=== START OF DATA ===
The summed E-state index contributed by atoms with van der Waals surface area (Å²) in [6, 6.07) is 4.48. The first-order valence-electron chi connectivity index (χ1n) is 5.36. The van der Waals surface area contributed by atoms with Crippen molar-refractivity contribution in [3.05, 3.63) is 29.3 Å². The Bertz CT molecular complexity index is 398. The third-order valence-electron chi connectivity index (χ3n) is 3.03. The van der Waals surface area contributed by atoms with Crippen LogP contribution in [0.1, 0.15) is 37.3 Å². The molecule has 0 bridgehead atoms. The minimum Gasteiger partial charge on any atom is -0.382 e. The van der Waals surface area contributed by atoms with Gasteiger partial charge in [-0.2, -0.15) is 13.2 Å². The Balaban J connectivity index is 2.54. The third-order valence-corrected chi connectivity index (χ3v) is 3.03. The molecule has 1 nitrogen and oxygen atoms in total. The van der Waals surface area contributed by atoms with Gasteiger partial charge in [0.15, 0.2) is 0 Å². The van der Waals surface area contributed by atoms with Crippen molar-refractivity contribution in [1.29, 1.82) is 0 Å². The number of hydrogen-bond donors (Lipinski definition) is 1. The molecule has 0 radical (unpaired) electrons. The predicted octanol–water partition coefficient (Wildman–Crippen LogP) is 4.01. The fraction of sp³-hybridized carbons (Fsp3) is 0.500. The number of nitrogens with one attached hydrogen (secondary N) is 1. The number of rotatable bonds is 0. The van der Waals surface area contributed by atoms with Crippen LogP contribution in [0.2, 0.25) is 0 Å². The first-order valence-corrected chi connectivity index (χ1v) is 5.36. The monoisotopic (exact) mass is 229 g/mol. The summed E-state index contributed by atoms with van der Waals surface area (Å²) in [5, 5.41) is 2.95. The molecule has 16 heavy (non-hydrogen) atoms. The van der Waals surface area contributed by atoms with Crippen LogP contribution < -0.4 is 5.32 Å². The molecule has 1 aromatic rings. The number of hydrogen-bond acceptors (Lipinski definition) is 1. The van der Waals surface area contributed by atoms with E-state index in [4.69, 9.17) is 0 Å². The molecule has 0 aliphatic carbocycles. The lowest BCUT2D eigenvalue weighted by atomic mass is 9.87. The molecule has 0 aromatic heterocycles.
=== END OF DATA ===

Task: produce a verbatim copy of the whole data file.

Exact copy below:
The summed E-state index contributed by atoms with van der Waals surface area (Å²) in [6, 6.07) is 4.48. The first-order valence-electron chi connectivity index (χ1n) is 5.36. The van der Waals surface area contributed by atoms with Crippen molar-refractivity contribution in [3.05, 3.63) is 29.3 Å². The Bertz CT molecular complexity index is 398. The third-order valence-electron chi connectivity index (χ3n) is 3.03. The van der Waals surface area contributed by atoms with Crippen LogP contribution in [0.1, 0.15) is 37.3 Å². The molecule has 0 bridgehead atoms. The minimum Gasteiger partial charge on any atom is -0.382 e. The van der Waals surface area contributed by atoms with Gasteiger partial charge in [-0.2, -0.15) is 13.2 Å². The Balaban J connectivity index is 2.54. The third-order valence-corrected chi connectivity index (χ3v) is 3.03. The molecule has 1 nitrogen and oxygen atoms in total. The van der Waals surface area contributed by atoms with Gasteiger partial charge in [0.15, 0.2) is 0 Å². The van der Waals surface area contributed by atoms with Crippen molar-refractivity contribution in [1.29, 1.82) is 0 Å². The number of hydrogen-bond donors (Lipinski definition) is 1. The molecule has 0 radical (unpaired) electrons. The predicted octanol–water partition coefficient (Wildman–Crippen LogP) is 4.01. The fraction of sp³-hybridized carbons (Fsp3) is 0.500. The number of nitrogens with one attached hydrogen (secondary N) is 1. The number of rotatable bonds is 0. The van der Waals surface area contributed by atoms with Crippen LogP contribution in [0.2, 0.25) is 0 Å². The first-order valence-corrected chi connectivity index (χ1v) is 5.36. The monoisotopic (exact) mass is 229 g/mol. The summed E-state index contributed by atoms with van der Waals surface area (Å²) in [5, 5.41) is 2.95. The molecule has 16 heavy (non-hydrogen) atoms. The van der Waals surface area contributed by atoms with Crippen LogP contribution < -0.4 is 5.32 Å². The molecule has 1 aromatic rings. The number of hydrogen-bond acceptors (Lipinski definition) is 1. The van der Waals surface area contributed by atoms with E-state index in [4.69, 9.17) is 0 Å². The molecule has 0 aliphatic carbocycles. The lowest BCUT2D eigenvalue weighted by atomic mass is 9.87. The molecule has 0 aromatic heterocycles.